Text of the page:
NEIGHBORHOOD CONTEXT AND NONLINEAR PEER EFFECTS ON ADOLESCENT VIOLENT CRIME
Although evidence of the strong correlation between deviant behavior and exposure to deviant peers is overwhelming, researchers have yet to investigate whether a nonlinear functional form better captures this relationship than does a linear form. Researchers also have yet to examine the extent to which peer effects vary as a function of the neighborhood context. To address these issues, we use data from the Project on Human Development in Chicago Neighborhoods (PHDCN) to examine 1) the functional form of the relationship between peer violence exposure and self‐reported violent crime and 2) the extent to which the effect of exposure to violent peers on violence is ecologically structured. Estimates from logistic hierarchical models indicate that the effect of peer violence exposure on violent crime decreases at higher values of peer violence, as reflected in a nonlinear relationship (expressed in terms of log‐odds). Furthermore, exposure to violent peers increases along with neighborhood disadvantage, and the effect of peer violence exposure on violent crime is attenuated as neighborhood disadvantage increases, which is reflected in a cross‐level peer violence/disadvantage interaction.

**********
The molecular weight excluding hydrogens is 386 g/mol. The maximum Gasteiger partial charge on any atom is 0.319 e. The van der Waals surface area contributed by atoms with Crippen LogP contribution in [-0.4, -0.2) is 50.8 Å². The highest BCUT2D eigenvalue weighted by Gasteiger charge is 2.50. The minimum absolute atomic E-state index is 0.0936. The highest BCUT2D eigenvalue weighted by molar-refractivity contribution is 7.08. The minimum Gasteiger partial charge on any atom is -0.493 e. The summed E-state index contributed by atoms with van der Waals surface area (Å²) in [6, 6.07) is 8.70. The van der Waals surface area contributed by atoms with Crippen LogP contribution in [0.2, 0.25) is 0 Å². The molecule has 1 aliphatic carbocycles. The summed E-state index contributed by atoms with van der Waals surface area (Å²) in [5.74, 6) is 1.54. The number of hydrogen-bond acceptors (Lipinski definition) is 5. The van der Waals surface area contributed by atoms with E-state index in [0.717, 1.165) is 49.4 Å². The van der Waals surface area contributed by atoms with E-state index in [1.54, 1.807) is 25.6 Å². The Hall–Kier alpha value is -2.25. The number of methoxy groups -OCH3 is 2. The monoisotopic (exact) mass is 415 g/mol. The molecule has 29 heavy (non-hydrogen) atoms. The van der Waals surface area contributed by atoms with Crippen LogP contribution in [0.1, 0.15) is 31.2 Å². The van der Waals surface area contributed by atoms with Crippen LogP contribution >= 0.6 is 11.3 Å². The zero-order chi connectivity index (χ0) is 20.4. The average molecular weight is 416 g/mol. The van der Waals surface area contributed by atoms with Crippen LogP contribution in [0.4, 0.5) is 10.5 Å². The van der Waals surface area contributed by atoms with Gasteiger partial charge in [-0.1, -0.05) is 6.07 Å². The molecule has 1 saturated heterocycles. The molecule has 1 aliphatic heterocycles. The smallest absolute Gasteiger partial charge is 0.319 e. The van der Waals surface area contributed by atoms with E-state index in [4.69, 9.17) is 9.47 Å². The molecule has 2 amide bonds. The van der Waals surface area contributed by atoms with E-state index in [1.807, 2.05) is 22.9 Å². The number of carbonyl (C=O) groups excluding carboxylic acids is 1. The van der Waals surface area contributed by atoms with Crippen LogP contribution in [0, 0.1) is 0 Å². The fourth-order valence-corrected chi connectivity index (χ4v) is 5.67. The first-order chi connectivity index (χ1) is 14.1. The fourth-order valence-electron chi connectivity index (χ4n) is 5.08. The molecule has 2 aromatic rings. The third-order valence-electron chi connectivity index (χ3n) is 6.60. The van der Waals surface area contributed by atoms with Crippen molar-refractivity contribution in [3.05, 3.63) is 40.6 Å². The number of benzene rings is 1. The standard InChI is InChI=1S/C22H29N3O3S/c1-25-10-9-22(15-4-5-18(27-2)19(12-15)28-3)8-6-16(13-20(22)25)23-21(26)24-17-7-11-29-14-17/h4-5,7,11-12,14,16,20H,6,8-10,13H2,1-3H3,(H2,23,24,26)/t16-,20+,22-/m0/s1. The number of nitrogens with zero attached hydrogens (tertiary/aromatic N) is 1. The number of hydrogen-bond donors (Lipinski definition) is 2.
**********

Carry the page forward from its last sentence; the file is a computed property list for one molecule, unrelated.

No Supplementary Data
No Article Media